WORLD OF GREYHAWK (1980) The descriptions of Duchy of Tenh and the Rovers of the Barrens are as of the Flan race. No description of color but plenty of non-viking savagery that automatically assumes Celts (Northern, lances, javelins, short bows, ropes, greatest leaders given nominal titles, etc).
DRAGON #51 (AUG 1981)
- Flannae: The Flannae have bronze-colored skin. Although some are more coppery, numbers of them are very dark bronze (deep brown). Eye color tends to brown or black, although some have a pale amber eye coloration. Hair tends to be dark brown or black.[/blockquote]
DRAGON #55 (NOV 1981)- page 18
Flannae: The Flan race have bronze-colored complexion. This varies from a lighter, almost copper shade to a very dark tone which is deepest brown. Eye color is commonly dark brown, black, brown, or amber (in declining order of occurrence). Hair coloration is black, brown-black, dark brown, or brown. Also, Flannae tend to have wavy or curly hair. The Duchy of Tenh are pure Flan, proud of their bronze color. Geoff and Sterich, despite mixture, show strong Flan racial influence. The Rovers of the Barrens are of the copper-toned sort of Flannae, although the western tribes show the golden skin color of the Baklunish due to interbreeding with the Wolf Nomad tribes. The people of the Hold of Stone Fist and the citizens of the Theocracy of the Pale are primarily hybrids, the former Flan/Suel, the latter Flan/Oeridian. The inhabitants of the Pale are particularly handsome.[/blockquote]
WORLD OF GREYHAWK BOXED SET (1983) repeats the version from #55 word for word.
So what does this have to do with Tomb of Horrors? Does he seem like he's some early Flan? Worshipping Tharizdun? In the context of "in the world" thinking, he might just be completely out of all the cultural loops and is an anomaly from some kind of pre-migration colony for all we know from anywhere.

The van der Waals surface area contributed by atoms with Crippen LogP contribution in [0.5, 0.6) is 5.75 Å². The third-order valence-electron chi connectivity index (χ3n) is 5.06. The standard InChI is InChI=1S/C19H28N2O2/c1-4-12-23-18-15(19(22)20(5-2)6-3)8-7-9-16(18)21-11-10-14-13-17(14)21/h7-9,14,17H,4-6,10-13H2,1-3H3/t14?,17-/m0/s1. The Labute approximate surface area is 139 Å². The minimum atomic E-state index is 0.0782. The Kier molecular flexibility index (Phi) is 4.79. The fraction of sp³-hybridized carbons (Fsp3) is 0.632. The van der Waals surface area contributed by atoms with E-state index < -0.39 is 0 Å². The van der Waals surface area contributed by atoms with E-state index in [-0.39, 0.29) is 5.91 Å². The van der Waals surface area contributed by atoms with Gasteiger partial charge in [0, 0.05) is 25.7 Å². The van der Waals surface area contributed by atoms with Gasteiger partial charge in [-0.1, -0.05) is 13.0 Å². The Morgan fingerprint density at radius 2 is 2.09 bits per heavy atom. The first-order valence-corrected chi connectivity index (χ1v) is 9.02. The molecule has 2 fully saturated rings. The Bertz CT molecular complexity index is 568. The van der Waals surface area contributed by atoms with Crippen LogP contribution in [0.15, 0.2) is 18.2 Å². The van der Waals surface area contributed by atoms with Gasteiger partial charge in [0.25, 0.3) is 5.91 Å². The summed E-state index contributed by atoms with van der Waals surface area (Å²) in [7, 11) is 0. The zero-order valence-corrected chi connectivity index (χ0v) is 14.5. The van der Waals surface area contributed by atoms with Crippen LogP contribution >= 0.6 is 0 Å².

I go with Flan primarily because I date him much earlier than the migrations. It's easy to imagine a reason a wizard that powerful from any group would end up building his tomb there, but I go with Flan. A Flan wizard that rose to power during a long forgotten Flan civilization.
I tend to think that the Flan tribes in the Flanaess were rather primitive, at least magically. With so many greater gods in their pantheon and their ties to druidic cults I've always viewed them as more religious than magically studious. I also don't consider Acererak to have been any run-of-the-mill lich. IMO he was quite potent and since he seems to have been among the oldest liches (being old enough to transform into a demi-lich) it doesn't sound like he grew out of the Flan as I envision them.
IMO it is better for him to have come from somewhere else and then ended up being worshipped by the Flan. Where he is from? No idea, not really important to my campaign. The beyond perhaps? The suel, if you like, or perhaps the last mage of yet another lost civilization that inhabited the Flanaess.